Two passenger trains collided on Friday just outside Egypt's Mediterranean port city of Alexandria, killing 43 people, according to authorities, the country's deadliest rail accident in more than a decade. Magdy Hegazy, a top health official in Alexandria, said that along with the 43 killed, the crash also injured 122 people, the AP reports. The Egyptian Railways Authority said earlier that a train coming from Cairo, Egypt's capital, crashed into the back of a train that was waiting at a small station in the district of Khorshid, just east of Alexandria. The stationary train had just arrived from Port Said, a Mediterranean city on the northern tip of the Suez Canal, when it was hit, according to the statement. The statement did not say what caused the accident, only that the authority's experts would investigate.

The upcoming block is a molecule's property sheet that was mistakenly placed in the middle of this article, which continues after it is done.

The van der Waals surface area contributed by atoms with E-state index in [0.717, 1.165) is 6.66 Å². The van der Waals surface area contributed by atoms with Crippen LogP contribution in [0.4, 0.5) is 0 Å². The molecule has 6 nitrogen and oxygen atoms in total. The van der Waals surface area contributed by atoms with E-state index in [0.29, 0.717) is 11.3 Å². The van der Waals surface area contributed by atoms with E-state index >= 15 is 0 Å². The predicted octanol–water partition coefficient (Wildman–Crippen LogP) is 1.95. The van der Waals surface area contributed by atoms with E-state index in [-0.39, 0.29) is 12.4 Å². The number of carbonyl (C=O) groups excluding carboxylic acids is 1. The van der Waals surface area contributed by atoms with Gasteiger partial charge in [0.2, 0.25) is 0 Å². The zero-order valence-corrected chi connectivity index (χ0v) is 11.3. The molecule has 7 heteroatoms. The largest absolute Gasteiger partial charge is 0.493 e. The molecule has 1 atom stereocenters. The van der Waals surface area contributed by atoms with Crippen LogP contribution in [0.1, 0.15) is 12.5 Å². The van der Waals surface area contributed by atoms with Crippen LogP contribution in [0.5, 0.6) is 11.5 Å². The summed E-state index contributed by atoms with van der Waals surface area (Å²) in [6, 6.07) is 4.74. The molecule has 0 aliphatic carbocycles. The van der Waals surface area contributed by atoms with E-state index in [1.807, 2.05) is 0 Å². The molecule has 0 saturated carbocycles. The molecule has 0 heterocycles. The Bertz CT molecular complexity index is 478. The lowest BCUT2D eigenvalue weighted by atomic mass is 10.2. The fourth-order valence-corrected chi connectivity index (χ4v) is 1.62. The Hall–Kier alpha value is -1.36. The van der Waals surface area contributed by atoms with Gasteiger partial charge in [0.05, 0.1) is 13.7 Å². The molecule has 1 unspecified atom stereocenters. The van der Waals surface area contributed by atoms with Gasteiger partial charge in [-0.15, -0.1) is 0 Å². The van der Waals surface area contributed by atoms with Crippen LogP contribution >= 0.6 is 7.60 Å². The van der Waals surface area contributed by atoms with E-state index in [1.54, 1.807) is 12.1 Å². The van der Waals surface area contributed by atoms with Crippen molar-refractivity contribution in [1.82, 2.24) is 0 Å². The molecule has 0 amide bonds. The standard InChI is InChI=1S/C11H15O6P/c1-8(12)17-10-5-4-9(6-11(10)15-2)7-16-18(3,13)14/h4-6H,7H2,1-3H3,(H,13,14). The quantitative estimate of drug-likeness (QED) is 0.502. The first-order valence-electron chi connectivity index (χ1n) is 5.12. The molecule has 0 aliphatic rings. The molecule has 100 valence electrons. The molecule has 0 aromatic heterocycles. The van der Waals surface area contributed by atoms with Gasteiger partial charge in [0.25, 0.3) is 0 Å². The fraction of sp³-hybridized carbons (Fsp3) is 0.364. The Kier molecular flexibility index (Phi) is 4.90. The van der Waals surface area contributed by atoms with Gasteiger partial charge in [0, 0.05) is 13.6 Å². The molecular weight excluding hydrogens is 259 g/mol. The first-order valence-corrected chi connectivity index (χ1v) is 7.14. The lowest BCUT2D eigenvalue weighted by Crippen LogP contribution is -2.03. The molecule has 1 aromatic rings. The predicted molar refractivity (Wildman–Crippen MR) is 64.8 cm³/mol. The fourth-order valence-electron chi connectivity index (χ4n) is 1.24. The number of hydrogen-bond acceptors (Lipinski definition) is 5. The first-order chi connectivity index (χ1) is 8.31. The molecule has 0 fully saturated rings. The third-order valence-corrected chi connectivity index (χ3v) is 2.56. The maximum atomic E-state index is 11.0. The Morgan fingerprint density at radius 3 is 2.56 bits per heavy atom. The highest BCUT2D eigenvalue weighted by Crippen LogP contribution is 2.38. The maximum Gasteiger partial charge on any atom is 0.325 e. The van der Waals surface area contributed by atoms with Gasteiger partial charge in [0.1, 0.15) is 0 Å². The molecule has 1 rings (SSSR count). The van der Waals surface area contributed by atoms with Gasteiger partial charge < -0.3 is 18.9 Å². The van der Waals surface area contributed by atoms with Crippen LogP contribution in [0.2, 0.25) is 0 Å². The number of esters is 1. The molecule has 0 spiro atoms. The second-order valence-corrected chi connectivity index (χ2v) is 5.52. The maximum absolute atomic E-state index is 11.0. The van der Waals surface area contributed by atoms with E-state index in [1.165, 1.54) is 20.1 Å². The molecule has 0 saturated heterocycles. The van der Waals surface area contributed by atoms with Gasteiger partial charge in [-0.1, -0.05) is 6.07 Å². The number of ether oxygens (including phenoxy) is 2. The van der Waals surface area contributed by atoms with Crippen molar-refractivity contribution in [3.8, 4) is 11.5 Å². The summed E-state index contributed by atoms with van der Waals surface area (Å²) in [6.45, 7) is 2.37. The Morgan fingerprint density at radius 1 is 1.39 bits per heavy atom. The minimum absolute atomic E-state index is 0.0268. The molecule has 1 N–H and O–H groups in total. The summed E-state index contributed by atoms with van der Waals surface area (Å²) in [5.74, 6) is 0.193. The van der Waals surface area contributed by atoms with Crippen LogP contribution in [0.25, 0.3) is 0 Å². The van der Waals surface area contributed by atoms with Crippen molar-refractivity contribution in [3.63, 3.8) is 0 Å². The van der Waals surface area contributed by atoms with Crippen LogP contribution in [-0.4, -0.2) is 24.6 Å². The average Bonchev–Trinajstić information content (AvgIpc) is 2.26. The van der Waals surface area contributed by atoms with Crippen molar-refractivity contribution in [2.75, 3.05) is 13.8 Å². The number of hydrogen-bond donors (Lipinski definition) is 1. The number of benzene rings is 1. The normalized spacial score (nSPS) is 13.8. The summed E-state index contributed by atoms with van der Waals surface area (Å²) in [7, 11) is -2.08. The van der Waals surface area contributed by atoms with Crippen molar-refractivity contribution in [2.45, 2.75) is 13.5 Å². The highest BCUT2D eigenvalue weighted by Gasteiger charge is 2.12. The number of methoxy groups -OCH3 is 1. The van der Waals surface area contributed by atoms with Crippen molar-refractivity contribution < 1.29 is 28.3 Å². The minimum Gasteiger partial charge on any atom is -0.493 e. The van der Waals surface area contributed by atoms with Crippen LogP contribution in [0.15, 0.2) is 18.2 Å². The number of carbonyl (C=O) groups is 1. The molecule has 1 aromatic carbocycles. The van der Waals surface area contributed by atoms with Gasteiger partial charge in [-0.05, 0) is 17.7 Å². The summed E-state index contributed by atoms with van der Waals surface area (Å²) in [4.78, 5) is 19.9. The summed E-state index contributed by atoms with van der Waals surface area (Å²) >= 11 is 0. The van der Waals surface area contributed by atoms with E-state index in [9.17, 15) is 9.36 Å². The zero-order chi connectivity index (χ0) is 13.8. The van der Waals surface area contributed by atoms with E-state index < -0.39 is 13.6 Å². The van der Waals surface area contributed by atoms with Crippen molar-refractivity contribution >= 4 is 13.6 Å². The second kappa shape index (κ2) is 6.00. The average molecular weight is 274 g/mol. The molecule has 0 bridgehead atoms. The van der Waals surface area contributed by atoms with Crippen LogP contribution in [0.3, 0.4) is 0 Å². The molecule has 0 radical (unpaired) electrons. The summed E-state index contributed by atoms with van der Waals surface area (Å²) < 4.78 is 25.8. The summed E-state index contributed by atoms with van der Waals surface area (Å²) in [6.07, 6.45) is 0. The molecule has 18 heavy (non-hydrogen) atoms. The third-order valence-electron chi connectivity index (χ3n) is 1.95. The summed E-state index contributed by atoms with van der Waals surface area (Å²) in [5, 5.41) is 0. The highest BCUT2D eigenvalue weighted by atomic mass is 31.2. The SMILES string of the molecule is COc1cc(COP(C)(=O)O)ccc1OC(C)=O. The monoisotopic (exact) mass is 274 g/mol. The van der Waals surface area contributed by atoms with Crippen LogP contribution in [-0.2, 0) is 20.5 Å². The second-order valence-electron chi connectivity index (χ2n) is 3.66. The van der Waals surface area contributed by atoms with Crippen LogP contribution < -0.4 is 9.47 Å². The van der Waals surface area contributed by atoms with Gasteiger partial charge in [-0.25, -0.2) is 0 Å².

AP footage from the scene showed mangled train coaches on the tracks and several others derailed as hundreds of onlookers and victims' relatives gathered around on both sides of the tracks. Ambulances were standing by and riot police and soldiers were deployed to keep the onlookers away from the scene of the disaster. Residents from nearby homes rushed to the scene to look for survivors inside crushed train carriages or offer first aid to the injured. By nightfall, cranes aided by floodlights began to remove the wreckage off the tracks to allow rail traffic to resume. Rescue teams, meanwhile, continued to look for more bodies and injured passengers inside the carriages. Egypt's railway system has a poor safety record, mostly blamed on decades of badly maintained equipment and poor management. Friday's accident was the deadliest rail accident since 2006, when at least 51 people were killed when two commuter trains collided near Cairo.